I am not a fan of the kitchen and most of my family are not fans of much that comes out of my kitchen. While I am in the habit of making my lunch for work, I’m nowhere near ready for My Kitchen Rules. My oven hasn’t worked since 2015 and to be honest, I don’t miss it. It usually takes me at least 85 minutes to produce anything from Jamie Oliver’s 15 Minute Cookbook. And that usually leads to about 15 seconds of awkward silence before any poor sucker at the table can figure out how to ask diplomatically for something else to eat.
As a professional organiser, however, I do love organising what’s in the kitchen so others can better enjoy their experiences there. So, as the holiday season draws to a close, and daily routines start again, including weekly meal planning and preparation, I thought it timely to 8 ways to create a clutter-free and organised kitchen.
8 ways for organising your kitchen
1. Remove anything out of date
This goes for food items, medicines, take-away menus and coupons. You’d be surprised how much real estate out of date items take up in the kitchen. If you can’t find a best before date on the label then it’s probably time for it to go as well.
2.Transfer dry ingredients into airtight containers
Half-empty open boxes of staple dry ingredients spoil quicker than those in sealed containers. Stacking uniform containers at the front of your shelf will also help you see and reach what you need, rather than trying to grab a half-empty upturned box at the back. Before you toss them out, see if you can repurpose empty boxes into organising dividers.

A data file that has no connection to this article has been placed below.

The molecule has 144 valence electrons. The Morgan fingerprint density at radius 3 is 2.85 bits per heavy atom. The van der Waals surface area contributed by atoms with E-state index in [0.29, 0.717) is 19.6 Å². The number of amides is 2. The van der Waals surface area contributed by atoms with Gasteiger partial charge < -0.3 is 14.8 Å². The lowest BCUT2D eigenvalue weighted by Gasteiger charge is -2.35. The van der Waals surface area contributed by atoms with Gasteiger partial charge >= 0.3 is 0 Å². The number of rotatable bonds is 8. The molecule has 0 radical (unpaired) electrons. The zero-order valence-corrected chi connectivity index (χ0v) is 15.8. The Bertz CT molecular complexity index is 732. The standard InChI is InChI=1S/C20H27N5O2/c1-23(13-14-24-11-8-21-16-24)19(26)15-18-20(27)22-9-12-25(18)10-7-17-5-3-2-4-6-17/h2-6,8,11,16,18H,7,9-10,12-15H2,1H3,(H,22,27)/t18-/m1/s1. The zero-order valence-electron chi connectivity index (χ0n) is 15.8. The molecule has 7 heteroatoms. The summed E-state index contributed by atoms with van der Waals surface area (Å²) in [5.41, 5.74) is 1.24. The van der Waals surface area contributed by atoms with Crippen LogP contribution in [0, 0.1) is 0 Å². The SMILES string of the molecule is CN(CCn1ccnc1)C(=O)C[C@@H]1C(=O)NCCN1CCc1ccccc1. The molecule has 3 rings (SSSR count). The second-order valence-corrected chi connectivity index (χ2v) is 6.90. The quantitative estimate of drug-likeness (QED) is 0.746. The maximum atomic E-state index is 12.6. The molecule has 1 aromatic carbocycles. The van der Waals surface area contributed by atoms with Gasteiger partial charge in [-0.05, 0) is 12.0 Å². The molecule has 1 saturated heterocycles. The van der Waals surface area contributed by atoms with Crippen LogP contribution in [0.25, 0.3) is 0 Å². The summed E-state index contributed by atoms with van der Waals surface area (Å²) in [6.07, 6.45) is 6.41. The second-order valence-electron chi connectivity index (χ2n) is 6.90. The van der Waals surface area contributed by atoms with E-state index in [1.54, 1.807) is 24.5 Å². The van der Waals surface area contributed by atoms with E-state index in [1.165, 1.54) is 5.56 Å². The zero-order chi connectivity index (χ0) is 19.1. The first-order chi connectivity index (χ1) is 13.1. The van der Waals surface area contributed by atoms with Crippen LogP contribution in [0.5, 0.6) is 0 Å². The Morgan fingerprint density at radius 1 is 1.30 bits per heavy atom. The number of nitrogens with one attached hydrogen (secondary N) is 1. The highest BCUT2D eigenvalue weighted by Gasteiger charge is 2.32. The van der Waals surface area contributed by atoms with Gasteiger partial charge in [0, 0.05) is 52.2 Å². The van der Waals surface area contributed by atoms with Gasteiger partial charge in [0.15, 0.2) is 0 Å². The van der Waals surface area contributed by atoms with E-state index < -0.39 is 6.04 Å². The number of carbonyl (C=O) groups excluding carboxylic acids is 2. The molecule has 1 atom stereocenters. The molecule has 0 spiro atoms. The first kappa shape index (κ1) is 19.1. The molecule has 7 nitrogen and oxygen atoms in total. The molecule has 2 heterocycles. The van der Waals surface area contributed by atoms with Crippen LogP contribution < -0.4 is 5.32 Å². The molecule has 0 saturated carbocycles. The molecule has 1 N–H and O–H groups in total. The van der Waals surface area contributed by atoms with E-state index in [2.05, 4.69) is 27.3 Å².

3. Label your containers
If you’ve ever used Gravox instead of cocoa, you’ll appreciate this tip. My Dymo labeller is my best friend when labelling everything in the kitchen, especially as I live with others who depend on (me and) the labels to find everything. Remember to add the date you bought the item to the label (refer to tip 1).
4. Store frequently used items in cupboards or shelves that are at eye to hip level
Why we put drinking glasses on shelves we have to stand on tippy toes to get is beyond me, especially if said vessel is a wine glass! I also find keeping items that are frequently put in the dishwasher or in the sink in cupboards near the dishwasher or sink saves time and energy.
5. Remove duplicates from your kitchen (and life)
When was the last time you laid a table for a dinner party of 25? Do you really need all those plates/containers/measuring cups/empty water bottles? Have enough of what you use frequently. If you are planning an out-of-ordinary soiree and need more, borrow from a friend or your family.
6. Remove never-used kitchen gadgets and utensils
You know the ones that you thought were a great idea at the time but have now become space eating clutter. I bought a spiral vegie peeler once that almost took me to the hospital for stitches. The old fashioned tools your Grandmother used to cut and prepare food are more than likely better than an expensive gadget. Really, who needs a mechanical salt grinder with a built in torch?
7. Declutter the fridge door
When you walk past a cluttered fridge door, chances are you’ll miss the important reminder note, the bill you need to pay or invitation that needs your RSVP. Take to the recycling bin anything out of date, unimportant, or that you’ve never looked at again (including the plethora of magnets from local tradies you’ve collected over the years).
8. Audit your junk drawer
We all have one, probably filled with out of date menus from local restaurants you ordered fried rice from once upon a time, an out of date gift certificate you forgot you had and hair elastics you used before you got that pixie cut 10 years ago. Clean it out, add dividers to the drawer and re-organise. All for nothing!